A national company that moves freight for Asarco LLC confirmed Wednesday that its drivers won't cross picket lines at the Tucson-based company's operations in Arizona and Texas.
"Our drivers are Teamsters, and they're honoring the strike, so we do not have any that are willing to cross the lines," said Zachary Lacombe, Tucson branch manager for ABF Freight System Inc., 2943 E. Wieding Road.
The local center has 12 drivers who would normally be hauling supplies in and out of Asarco's Mission Mine near Sahuarita and Silver Bell Mine near Marana, Lacombe said. Drivers for the company's Phoenix service center, which serves Asarco's Hayden Mill and Smelter and Ray Mine, were also declining to haul freight, he said.
"It's a tough situation that we'll have to kind of play by ear, because if the strike lasts long enough, we'll have to contract some of the company's shipments out," Lacombe said.
ABF is one of many local suppliers and contractors for Asarco that are grappling with the 6-day-old strike. About 1,500 workers have walked out of the company's Amarillo, Texas, refinery and all its Arizona operations: a mill and a smelter in Hayden and the Ray, Mission and Silver Bell mines.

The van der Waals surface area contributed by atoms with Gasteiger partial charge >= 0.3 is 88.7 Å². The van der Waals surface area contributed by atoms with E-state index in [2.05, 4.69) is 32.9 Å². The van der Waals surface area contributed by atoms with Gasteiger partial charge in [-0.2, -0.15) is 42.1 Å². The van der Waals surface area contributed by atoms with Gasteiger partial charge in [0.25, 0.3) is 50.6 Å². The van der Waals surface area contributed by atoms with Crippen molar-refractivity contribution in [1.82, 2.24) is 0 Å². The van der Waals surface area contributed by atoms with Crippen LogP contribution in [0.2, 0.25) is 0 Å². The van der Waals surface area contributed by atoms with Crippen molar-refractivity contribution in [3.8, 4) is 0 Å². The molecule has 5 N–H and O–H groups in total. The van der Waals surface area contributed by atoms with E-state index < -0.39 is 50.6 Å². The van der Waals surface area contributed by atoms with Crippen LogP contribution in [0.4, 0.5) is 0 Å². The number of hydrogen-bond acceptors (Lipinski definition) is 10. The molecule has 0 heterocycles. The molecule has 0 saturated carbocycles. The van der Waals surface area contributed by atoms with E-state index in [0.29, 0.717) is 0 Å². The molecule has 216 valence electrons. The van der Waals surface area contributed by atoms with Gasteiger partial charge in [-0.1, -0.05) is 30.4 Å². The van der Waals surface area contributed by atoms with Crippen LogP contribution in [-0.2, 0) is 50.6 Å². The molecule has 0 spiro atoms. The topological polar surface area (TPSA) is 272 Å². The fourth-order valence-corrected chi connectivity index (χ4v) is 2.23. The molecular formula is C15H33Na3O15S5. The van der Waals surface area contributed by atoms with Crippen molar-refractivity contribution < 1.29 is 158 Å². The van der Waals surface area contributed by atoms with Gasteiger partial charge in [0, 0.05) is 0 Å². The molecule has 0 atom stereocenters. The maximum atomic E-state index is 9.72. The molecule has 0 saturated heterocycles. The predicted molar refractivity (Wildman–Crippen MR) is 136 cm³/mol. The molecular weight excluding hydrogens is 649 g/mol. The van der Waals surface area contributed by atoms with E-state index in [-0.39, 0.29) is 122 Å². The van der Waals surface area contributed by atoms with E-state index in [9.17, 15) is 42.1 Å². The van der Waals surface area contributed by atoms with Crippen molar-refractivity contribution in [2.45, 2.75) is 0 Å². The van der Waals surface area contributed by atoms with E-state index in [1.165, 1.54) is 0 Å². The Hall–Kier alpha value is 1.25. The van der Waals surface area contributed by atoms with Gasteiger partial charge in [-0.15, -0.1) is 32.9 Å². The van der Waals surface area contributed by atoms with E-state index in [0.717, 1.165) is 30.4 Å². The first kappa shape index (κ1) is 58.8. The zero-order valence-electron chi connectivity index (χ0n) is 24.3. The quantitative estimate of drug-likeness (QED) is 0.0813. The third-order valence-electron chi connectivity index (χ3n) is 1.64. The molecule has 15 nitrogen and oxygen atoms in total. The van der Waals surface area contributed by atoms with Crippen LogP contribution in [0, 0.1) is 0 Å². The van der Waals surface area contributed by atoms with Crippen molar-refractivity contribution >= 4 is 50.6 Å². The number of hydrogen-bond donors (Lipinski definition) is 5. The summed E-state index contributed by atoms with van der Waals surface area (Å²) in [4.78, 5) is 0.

While the strike will affect local businesses that supply and service Asarco operations and equipment, most of those businesses should have enough other customers to weather it, said Randy Walker, general manager of Sonoran Process Equipment Co., 1687 W. Grant Road, which repairs components for Asarco's mills.
"They're probably about 10 percent of our business, but we pretty much position ourselves so we can't get hit too hard with strikes or other problems like this," Walker said. "But we don't want to lose them as a customer and we want to get this strike solved as soon as possible."
Another local company that services equipment at Asarco's operations at the Mission and Ray mines and the Hayden Smelter may actually see more business due to the strike, its owner said.
"It could be that since they're running at lower manpower that they're going to have to sub (subcontract) more stuff out," said Ralph Scaramella, owner of Hydraulic Systems Inc., 4617 S. Contractors Way.
Despite a possible uptick in his company's business, Scaramella said he was hoping for a quick resolution to the strike.
"I really hope it ends soon, because it makes it tough not only for small companies that service the mines but on all these small towns that rely so much on them," he said.